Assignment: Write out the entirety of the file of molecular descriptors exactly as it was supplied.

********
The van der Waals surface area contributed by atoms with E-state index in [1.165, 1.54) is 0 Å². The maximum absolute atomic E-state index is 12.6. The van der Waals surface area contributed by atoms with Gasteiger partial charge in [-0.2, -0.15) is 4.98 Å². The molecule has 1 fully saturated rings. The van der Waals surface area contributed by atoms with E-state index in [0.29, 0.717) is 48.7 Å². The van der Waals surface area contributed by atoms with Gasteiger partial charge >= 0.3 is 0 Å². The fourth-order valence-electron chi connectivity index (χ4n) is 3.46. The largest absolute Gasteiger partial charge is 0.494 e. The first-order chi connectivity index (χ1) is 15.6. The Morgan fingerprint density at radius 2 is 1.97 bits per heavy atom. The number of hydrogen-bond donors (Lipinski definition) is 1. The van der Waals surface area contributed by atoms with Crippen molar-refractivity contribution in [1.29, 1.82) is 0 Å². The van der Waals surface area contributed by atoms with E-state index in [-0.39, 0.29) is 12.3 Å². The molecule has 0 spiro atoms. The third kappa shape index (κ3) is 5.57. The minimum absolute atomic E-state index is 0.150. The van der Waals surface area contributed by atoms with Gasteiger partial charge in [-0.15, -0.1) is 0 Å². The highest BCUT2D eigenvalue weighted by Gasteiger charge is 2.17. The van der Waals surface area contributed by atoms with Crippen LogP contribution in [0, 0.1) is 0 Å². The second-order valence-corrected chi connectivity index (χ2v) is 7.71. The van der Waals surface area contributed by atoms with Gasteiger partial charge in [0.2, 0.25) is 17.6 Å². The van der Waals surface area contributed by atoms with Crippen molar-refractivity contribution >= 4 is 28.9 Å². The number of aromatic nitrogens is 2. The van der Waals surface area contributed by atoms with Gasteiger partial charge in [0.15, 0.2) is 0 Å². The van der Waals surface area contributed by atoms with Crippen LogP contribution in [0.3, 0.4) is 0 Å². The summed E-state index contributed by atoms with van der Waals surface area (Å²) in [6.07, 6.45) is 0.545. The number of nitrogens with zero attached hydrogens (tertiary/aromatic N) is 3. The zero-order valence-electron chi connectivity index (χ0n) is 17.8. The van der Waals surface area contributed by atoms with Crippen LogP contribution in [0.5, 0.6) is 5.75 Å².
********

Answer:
The van der Waals surface area contributed by atoms with E-state index in [1.165, 1.54) is 0 Å². The maximum absolute atomic E-state index is 12.6. The van der Waals surface area contributed by atoms with Gasteiger partial charge in [-0.2, -0.15) is 4.98 Å². The molecule has 1 fully saturated rings. The van der Waals surface area contributed by atoms with E-state index in [0.29, 0.717) is 48.7 Å². The van der Waals surface area contributed by atoms with Gasteiger partial charge >= 0.3 is 0 Å². The fourth-order valence-electron chi connectivity index (χ4n) is 3.46. The largest absolute Gasteiger partial charge is 0.494 e. The first-order chi connectivity index (χ1) is 15.6. The Morgan fingerprint density at radius 2 is 1.97 bits per heavy atom. The number of hydrogen-bond donors (Lipinski definition) is 1. The van der Waals surface area contributed by atoms with Crippen molar-refractivity contribution in [1.29, 1.82) is 0 Å². The van der Waals surface area contributed by atoms with E-state index in [-0.39, 0.29) is 12.3 Å². The molecule has 0 spiro atoms. The third kappa shape index (κ3) is 5.57. The minimum absolute atomic E-state index is 0.150. The van der Waals surface area contributed by atoms with Gasteiger partial charge in [-0.15, -0.1) is 0 Å². The highest BCUT2D eigenvalue weighted by Gasteiger charge is 2.17. The van der Waals surface area contributed by atoms with Crippen LogP contribution in [0, 0.1) is 0 Å². The second-order valence-corrected chi connectivity index (χ2v) is 7.71. The van der Waals surface area contributed by atoms with Gasteiger partial charge in [0.2, 0.25) is 17.6 Å². The van der Waals surface area contributed by atoms with Crippen molar-refractivity contribution >= 4 is 28.9 Å². The number of aromatic nitrogens is 2. The van der Waals surface area contributed by atoms with Gasteiger partial charge in [0.15, 0.2) is 0 Å². The van der Waals surface area contributed by atoms with Crippen LogP contribution in [0.3, 0.4) is 0 Å². The summed E-state index contributed by atoms with van der Waals surface area (Å²) in [6.07, 6.45) is 0.545. The number of nitrogens with zero attached hydrogens (tertiary/aromatic N) is 3. The zero-order valence-electron chi connectivity index (χ0n) is 17.8. The van der Waals surface area contributed by atoms with Crippen LogP contribution in [0.5, 0.6) is 5.75 Å².